Costume designer Laura Renau’s captions defined the swing palette, also used as a reference by the dancers so they could choose their own clothes according to her chromatic proposal.
The guidelines for the dancers are: “All clothes must be in colours ranging from blue, purple, lilac, burgundy to red. These will be mixed with black and white. As long as they comply with the colour scheme, the style is irrelevant and can range from sport and working clothes, to more formal, with stripes, prints or plaid, etc. Please bring many options so styles can be decided on the set.”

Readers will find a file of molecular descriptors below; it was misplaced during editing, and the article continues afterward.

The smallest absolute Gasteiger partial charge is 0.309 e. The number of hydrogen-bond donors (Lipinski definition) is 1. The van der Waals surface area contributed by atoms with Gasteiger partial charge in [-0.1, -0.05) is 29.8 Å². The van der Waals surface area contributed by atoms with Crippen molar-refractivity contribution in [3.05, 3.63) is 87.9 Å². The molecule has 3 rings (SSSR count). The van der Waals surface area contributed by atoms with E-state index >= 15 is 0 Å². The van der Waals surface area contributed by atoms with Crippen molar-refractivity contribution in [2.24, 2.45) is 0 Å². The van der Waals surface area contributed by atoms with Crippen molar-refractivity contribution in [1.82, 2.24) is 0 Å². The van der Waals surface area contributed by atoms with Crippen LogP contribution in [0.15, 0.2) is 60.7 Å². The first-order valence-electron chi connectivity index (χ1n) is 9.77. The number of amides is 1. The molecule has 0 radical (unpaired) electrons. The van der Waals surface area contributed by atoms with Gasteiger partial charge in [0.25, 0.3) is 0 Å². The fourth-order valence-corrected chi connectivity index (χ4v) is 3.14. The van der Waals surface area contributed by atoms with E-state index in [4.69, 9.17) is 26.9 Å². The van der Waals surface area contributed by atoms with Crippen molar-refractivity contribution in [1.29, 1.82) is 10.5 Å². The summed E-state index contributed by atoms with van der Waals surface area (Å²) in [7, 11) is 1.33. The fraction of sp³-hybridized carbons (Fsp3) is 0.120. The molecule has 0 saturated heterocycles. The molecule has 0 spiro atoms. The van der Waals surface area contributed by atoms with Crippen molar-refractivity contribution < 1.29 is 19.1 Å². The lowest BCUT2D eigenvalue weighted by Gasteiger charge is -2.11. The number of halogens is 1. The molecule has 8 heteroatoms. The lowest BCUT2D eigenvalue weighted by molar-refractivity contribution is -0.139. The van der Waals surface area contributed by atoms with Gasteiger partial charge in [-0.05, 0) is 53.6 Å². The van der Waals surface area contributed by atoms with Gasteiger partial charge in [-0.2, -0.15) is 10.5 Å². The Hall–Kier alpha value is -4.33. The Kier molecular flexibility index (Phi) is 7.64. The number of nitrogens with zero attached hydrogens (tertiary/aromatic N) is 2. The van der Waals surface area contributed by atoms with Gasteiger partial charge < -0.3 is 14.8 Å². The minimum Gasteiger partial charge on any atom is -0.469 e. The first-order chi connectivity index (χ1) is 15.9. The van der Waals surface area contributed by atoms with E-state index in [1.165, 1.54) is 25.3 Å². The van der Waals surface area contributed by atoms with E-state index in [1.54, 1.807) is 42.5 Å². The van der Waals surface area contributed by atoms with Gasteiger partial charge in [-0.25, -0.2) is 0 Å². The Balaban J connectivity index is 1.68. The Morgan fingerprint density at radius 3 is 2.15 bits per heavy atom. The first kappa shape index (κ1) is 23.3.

Laura Renau and Jonás Trueba thought out the colour palette of the swing as a meeting or blend of the characters’ colours (which can be seen in Colour palette and costumes) In between Olmo’s blue and Manuela’s red hues of indigo and purple, red can also be appreciated.
The movement and the many visual elements turn the dancing clothes into brush strokes and spots of colour. The costumes act as if painters of the film.
The dancing in West Side Story (Robert Wise and Jerome Robbins, 1961) accompanies both the visual and the chromatic aspects of the sequence. Laura Renau’s pictures were shared with the team during the prep work of the film.